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Four steps to reviewing your finances

03 January 2018

4 minute read

Reviewing your finances regularly is essential if you want to stay on track to meet your financial objectives. Here are four key steps to help.

The value of investments can fall as well as rise and you could get back less than you invest. If you’re not sure about investing, seek independent advice.

What you’ll learn:

  • How to check the performance of your savings and investments.
  • Why it’s important to rebalance your portfolio.
  • How much you can pay into your pension and get tax relief.

Making sure your finances are in the best possible shape this New Year can help ensure you stay on track to meet your personal goals.

All investment carries a risk of loss, so here’s our step-by-step guide to reviewing your finances to hopefully help to mitigate it. From monitoring how your investments are performing to making the most of your annual tax allowances.

Step one: Check how your savings and investments are performing

A good starting point is to go through all your annual statements so you can establish exactly how your savings and investments are doing.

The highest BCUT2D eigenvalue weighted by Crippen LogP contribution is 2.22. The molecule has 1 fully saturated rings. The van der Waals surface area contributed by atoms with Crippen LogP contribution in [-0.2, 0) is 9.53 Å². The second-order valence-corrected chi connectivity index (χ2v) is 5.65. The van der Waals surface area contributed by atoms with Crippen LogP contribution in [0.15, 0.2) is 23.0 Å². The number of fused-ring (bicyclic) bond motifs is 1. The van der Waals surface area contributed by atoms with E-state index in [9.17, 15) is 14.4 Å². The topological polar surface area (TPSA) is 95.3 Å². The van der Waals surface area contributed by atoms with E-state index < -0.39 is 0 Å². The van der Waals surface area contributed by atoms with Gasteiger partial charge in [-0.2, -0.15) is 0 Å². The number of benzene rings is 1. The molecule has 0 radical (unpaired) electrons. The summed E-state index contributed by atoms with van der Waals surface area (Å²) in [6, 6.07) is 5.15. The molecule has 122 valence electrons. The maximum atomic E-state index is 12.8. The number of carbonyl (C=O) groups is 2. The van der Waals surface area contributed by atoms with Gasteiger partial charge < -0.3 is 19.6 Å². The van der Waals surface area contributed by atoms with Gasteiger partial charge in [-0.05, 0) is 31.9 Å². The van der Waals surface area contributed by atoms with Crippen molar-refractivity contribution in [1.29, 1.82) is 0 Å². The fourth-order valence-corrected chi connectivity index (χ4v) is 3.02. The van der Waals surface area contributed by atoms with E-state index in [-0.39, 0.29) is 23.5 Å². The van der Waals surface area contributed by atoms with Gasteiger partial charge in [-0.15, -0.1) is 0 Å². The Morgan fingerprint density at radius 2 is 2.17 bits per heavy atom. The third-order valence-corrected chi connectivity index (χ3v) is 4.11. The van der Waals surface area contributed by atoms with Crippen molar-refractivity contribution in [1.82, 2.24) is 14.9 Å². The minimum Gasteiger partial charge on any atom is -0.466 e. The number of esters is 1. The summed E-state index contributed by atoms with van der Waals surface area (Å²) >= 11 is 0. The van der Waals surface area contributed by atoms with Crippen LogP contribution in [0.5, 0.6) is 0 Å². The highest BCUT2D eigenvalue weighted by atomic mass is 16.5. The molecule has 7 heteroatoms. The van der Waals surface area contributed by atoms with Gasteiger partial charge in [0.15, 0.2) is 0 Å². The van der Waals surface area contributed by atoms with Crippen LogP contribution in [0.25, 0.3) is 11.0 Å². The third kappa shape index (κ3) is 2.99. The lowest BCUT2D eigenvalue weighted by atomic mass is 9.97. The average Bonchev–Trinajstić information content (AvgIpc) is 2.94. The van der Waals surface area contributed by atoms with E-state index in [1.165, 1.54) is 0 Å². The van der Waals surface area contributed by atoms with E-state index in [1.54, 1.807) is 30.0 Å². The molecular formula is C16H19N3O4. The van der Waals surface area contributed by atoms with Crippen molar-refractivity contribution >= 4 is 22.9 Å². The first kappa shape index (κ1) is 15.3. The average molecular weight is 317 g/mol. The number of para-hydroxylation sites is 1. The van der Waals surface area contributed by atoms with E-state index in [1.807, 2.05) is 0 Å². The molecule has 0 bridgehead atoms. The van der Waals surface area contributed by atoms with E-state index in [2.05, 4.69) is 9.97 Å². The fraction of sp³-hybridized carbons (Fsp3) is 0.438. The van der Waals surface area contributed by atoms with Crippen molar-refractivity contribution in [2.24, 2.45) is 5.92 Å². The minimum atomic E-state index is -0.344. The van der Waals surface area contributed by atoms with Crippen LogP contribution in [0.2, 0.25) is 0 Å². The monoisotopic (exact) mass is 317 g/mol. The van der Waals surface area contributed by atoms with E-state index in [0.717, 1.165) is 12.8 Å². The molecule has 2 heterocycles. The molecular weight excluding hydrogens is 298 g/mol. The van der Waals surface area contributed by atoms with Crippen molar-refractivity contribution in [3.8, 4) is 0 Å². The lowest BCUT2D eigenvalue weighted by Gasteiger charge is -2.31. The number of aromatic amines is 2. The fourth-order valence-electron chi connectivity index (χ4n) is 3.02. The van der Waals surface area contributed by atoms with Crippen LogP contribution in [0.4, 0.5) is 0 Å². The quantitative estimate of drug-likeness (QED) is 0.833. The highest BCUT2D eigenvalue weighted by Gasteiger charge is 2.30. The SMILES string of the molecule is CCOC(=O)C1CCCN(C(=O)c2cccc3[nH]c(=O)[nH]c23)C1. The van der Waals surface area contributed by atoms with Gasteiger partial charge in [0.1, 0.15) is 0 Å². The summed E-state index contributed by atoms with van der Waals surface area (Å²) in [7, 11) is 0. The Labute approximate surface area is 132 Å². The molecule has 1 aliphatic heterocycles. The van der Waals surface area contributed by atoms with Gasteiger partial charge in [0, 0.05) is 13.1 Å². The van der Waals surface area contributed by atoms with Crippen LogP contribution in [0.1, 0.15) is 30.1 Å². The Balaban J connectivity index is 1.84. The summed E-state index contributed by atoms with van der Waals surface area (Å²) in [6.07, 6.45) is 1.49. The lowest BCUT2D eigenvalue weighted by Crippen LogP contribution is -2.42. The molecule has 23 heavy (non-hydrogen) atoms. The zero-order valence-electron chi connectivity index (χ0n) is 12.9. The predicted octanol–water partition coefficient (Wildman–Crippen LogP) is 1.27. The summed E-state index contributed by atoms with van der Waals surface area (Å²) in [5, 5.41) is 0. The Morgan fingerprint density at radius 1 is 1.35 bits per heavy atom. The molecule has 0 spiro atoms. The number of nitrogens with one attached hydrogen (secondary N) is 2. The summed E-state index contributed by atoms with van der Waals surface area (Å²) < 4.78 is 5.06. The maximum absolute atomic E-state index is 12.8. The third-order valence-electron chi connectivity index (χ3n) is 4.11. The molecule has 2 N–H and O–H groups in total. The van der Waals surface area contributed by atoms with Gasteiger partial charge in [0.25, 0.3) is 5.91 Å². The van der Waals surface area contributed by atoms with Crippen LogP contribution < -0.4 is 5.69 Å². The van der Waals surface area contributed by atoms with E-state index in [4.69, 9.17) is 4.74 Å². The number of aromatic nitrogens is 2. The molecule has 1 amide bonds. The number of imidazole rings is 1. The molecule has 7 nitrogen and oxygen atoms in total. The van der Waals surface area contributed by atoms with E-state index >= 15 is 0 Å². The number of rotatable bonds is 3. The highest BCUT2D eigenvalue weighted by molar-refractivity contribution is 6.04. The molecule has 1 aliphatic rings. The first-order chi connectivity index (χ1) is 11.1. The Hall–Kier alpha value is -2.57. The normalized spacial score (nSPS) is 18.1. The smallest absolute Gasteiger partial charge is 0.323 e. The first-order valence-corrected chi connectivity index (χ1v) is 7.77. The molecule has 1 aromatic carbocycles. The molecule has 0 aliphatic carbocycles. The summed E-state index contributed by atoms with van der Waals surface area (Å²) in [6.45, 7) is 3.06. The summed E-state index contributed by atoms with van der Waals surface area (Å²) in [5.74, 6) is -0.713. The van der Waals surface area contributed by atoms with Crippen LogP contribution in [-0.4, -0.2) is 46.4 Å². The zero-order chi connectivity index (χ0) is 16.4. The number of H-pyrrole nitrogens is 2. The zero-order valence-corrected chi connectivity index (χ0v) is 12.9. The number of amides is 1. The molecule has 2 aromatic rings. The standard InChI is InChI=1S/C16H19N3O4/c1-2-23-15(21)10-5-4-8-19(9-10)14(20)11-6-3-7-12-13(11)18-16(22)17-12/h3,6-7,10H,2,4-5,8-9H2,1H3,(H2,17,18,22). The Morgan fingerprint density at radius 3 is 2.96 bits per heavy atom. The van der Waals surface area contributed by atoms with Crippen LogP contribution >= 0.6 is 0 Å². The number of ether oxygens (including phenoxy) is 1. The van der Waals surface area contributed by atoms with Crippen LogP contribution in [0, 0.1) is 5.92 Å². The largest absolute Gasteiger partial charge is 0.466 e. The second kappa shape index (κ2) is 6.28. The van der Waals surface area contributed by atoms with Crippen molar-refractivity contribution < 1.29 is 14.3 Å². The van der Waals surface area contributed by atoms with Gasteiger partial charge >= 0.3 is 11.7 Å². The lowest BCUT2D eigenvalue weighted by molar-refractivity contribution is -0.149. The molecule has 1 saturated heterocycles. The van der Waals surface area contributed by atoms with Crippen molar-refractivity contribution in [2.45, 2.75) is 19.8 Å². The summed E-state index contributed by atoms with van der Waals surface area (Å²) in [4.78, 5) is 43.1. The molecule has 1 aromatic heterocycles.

If, for example, you have cash savings languishing in an account paying little or no interest, you may want to consider moving these to an account paying more competitive returns.

Bear in mind that if any of your investments currently aren’t performing in line with your expectations, you should think about whether the reasons you chose those investments still hold true. For example, a fund’s underperformance could be down to the fact that the manager’s particular style is currently out of favour, so you may be comfortable sticking with your choice for now. Focusing on the long-term is important to ensure you aren’t tempted to sell at the wrong time.

If, however, a fund has consistently underperformed relative to its peers and you aren’t confident that things will improve going forward, you might decide to cut your losses and switch.

Smart Investor’s Compare tool and Research Centre offer a number of investment research tools that can help you check performance, as well as the latest news and market data.

Step two: See if your portfolio needs rebalancing

If you find a particular investment has significantly outperformed the others in your portfolio, you may find you now have a larger chunk of your portfolio invested in this than is appropriate for a balanced portfolio.

For example, you might originally have held a certain percentage of your portfolio in shares, but if they’ve done particularly well, this percentage may have grown. You may, in this scenario, want to readjust your portfolio to ensure it’s balanced, and that you’re comfortable with your asset allocation.

This should help ensure your investments remain in line with your attitude to risk so that hopefully you’ll have a chance of remaining on target to meet your objectives.

Step three: Make the most of annual allowances